neurobiology

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neurobiology

 [noor″o-bi-ol´o-je]
biology of the nervous system.

neu·ro·bi·ol·o·gy

(nū'rō-bī-ol'ŏjē),
The biology of the nervous system.

neurobiology

/neu·ro·bi·ol·o·gy/ (-bi-ol´ah-je) biology of the nervous system.

neurobiology

(no͝or′ō-bī-ŏl′ə-jē, nyo͝or′-)
n.
The biological study of the nervous system.

neu′ro·bi′o·log′i·cal (-bī′ə-lŏj′ĭ-kəl) adj.
neu′ro·bi·ol′o·gist n.

neurobiology

[-bī′ol′əjē]
a branch of biology that is concerned with the anatomy and physiology of the nervous system.

neurobiology

The formal study of the physiology and physiopathology of the nervous system.

neurobiology

biology of the nervous system.
References in periodicals archive ?
Finally, the techniques used by neurobiologists have been amplified by our increasing ability to study the biological bases of behaviour.
Cell and structural biologists, geneticists, neurobiologists, and immunologists delve into such issues as the organizing principles behind cell shape change, whether there are master switches in every cell type, how extracellular signals are interpreted by the cell in order to activate intracellular mechanisms, the influence of the extra-cellular matrix on cell movements and internal signaling pathways, and how pathogens subvert cellular systems in order to stimulate or block their uptake.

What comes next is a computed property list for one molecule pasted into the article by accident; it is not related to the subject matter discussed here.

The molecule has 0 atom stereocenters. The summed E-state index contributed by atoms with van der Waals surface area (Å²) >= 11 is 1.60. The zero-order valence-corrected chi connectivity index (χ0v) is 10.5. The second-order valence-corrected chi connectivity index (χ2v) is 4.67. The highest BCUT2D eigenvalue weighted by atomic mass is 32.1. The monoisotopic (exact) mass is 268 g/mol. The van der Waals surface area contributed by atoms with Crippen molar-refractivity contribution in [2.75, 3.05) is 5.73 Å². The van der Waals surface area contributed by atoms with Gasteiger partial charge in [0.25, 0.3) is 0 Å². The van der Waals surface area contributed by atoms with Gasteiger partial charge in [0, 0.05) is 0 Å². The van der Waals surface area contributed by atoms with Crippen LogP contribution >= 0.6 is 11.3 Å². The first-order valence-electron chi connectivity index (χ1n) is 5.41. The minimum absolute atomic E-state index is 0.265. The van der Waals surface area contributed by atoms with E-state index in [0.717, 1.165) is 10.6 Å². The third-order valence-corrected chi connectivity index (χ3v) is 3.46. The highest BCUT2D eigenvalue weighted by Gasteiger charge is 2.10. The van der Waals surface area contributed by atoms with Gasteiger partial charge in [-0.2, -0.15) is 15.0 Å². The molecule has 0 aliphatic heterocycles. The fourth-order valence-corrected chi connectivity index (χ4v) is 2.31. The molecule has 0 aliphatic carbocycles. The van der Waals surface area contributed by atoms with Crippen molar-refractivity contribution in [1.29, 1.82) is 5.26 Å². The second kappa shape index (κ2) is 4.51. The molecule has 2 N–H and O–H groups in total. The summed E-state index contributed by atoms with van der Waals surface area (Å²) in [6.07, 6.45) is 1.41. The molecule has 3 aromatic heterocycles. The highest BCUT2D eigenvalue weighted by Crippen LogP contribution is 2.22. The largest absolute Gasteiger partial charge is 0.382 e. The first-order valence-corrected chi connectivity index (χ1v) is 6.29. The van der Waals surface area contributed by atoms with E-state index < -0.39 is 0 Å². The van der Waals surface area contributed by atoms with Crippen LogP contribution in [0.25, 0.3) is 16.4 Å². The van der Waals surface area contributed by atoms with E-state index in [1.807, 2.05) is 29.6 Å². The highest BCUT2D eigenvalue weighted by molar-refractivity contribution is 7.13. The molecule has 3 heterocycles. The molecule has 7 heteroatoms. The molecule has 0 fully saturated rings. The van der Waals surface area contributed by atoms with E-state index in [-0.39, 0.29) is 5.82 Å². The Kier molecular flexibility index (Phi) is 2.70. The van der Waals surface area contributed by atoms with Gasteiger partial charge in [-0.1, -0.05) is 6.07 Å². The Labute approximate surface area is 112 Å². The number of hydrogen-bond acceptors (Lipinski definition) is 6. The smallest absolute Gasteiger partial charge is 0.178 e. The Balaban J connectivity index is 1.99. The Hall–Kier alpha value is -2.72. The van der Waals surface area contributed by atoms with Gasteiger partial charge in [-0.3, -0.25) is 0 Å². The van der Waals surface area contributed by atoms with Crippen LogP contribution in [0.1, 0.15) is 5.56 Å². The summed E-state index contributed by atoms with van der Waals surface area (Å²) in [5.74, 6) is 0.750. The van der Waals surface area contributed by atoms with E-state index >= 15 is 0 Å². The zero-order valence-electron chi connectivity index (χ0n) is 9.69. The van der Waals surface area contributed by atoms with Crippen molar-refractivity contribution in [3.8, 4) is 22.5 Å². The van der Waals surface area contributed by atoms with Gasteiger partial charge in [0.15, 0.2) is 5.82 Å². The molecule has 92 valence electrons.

Neurobiologists have long surmised that itch units are a type of nerve fiber especially sensitive to histamines, says pain researcher H.
Rosbash and Takahashi are both leading neurobiologists with unparalleled expertise in circadian rhythms, sleep-wake disorders, in vivo assays and functional genomics.
We based the model on the best and most recent biological findings developed by neurobiologists on the various phases of the cycle and built our mathematical equations from that foundation.
Freeman's perspective clashes with materialist theories, which conceive of the mind as a by-product of biological happenings in the brain--the interplay of billions of neurons for most neurobiologists, a cerebral stew of chemical and hormonal interactions for geneticists and pharmacologists, and the commingling of quantum forces for physicists.
Mending the shattered spine and flooding deadened limbs with life, a feat considered unthinkable just a decade ago, represents climbing Mount Everest for many neurobiologists.
For at least a century, neurobiologists have suspected that developing nerve cells are somehow told what connections to make.
Twenty years later, neurobiologists began pondering a strange movement disorder that affected a tribe indigenous to New Guinea.
Just as the increasing sophistication of microscopy techniques have enabled neurobiologists to view nerve cells as they never could before, tools borrowed from mathematicians and physicists are now providing new insights into the electrical activity of these cells.
By transplanting brain tissue from specially bred rats into normal rats, neurobiologists have homed in on a brain region that can cause hypertension.
For years, neurobiologists have debated the role of a peptide called beta-amyloid in the development of Alzheimer's disease (SN: 1/1/94, p.